Traditionally, the lean manufacturing path starts with people's involvement in the application of some lean common tools, such as the Value Stream Mapping (VSM), 5S or visual management. But is this the only way to start a lean journey? And does it always work? In this paper we will resort to a case study to present the argument that both questions can have a 'no' answer. When people's involvement through the application of the VSM, 5S and visual management does not lead to the expected results and, consequently, the changing process is too slow or does not happen at all, a different approach must be followed. An organisations' culture, conditioned by its surrounding environment, is a major asset but it can also be an obstacle to change and progress. If an organisation faces a hostile environment and there is a total reluctance to change from its own employees, the first step to introduce a lean approach must be the search for employees' involvement, even if these do not include the application of the usual lean tools. In the case study presented in this paper, employees' involvement was achieved through an improvement action in the company's production planning and control process. Considering that one of the purposes in an industrial environment is to achieve a levelled production, the company successfully introduced lean manufacturing by developing an effective production planning and control mechanism and levelling the orders, after the failure of the usual lean implementation path. The strategy followed led to a waste reduction of 2.5%, while the number of units produced correctly first time increased from 95.14% to 97.66%. Furthermore, order levelling proved to be a solution to promote people's involvement, mainly due to the internal dissemination and sharing of the results obtained.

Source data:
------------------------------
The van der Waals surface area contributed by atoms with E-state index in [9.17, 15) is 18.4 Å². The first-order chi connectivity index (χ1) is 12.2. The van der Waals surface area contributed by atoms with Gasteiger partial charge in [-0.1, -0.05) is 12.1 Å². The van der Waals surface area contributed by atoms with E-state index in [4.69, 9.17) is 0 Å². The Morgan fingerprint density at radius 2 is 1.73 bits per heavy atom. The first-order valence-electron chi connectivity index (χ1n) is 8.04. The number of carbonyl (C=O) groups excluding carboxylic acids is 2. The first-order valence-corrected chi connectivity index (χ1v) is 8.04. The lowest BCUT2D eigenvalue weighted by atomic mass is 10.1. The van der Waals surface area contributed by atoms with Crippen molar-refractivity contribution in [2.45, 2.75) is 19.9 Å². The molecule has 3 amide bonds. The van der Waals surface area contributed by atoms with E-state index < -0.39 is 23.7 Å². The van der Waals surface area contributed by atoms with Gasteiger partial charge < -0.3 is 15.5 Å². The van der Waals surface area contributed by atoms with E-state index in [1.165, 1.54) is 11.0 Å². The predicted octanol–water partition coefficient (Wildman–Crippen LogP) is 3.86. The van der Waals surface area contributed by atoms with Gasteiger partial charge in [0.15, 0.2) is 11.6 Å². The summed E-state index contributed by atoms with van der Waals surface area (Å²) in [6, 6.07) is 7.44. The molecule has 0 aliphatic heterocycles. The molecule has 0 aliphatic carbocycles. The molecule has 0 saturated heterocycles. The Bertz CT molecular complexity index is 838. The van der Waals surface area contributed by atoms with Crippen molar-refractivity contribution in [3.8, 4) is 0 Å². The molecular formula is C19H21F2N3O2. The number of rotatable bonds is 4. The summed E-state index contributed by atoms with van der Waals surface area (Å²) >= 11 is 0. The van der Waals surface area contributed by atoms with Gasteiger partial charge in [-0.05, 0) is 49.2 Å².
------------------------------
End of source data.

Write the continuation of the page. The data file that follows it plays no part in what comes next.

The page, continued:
|Number of pages||9|
|Publication status||Published - 2019|
|Event||29th International Conference on Flexible Automation and Intelligent Manufacturing, FAIM 2019 - Limerick, Ireland|
Duration: 24 Jun 2019 → 28 Jun 2019
- Lean implementation frameworks
- Lean manufacturing
- People involvement